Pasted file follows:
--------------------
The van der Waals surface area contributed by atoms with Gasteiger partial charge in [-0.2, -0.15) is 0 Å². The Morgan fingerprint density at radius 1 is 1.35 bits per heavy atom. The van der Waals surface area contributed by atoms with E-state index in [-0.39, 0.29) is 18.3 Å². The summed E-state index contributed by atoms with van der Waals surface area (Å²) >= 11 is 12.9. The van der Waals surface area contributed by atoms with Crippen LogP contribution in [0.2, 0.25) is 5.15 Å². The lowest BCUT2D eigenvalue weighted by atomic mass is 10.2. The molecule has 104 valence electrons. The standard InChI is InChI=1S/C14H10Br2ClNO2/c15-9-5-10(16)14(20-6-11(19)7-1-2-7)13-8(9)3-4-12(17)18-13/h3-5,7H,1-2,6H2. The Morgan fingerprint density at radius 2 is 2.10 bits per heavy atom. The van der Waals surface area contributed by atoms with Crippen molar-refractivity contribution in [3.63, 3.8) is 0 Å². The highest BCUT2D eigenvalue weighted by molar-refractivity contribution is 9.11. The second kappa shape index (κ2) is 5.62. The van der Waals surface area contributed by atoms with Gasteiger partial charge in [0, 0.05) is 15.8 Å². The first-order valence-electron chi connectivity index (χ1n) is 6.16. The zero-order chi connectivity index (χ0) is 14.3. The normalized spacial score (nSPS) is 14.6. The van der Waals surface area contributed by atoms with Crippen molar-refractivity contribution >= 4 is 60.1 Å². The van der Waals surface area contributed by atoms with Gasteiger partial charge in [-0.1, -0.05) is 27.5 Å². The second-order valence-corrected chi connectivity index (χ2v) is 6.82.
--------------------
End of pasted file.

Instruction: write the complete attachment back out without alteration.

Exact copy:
The van der Waals surface area contributed by atoms with Gasteiger partial charge in [-0.2, -0.15) is 0 Å². The Morgan fingerprint density at radius 1 is 1.35 bits per heavy atom. The van der Waals surface area contributed by atoms with E-state index in [-0.39, 0.29) is 18.3 Å². The summed E-state index contributed by atoms with van der Waals surface area (Å²) >= 11 is 12.9. The van der Waals surface area contributed by atoms with Crippen LogP contribution in [0.2, 0.25) is 5.15 Å². The lowest BCUT2D eigenvalue weighted by atomic mass is 10.2. The molecule has 104 valence electrons. The standard InChI is InChI=1S/C14H10Br2ClNO2/c15-9-5-10(16)14(20-6-11(19)7-1-2-7)13-8(9)3-4-12(17)18-13/h3-5,7H,1-2,6H2. The Morgan fingerprint density at radius 2 is 2.10 bits per heavy atom. The van der Waals surface area contributed by atoms with Crippen molar-refractivity contribution in [3.63, 3.8) is 0 Å². The highest BCUT2D eigenvalue weighted by molar-refractivity contribution is 9.11. The second kappa shape index (κ2) is 5.62. The van der Waals surface area contributed by atoms with Gasteiger partial charge in [0, 0.05) is 15.8 Å². The first-order valence-electron chi connectivity index (χ1n) is 6.16. The zero-order chi connectivity index (χ0) is 14.3. The normalized spacial score (nSPS) is 14.6. The van der Waals surface area contributed by atoms with Crippen molar-refractivity contribution >= 4 is 60.1 Å². The van der Waals surface area contributed by atoms with Gasteiger partial charge in [-0.1, -0.05) is 27.5 Å². The second-order valence-corrected chi connectivity index (χ2v) is 6.82.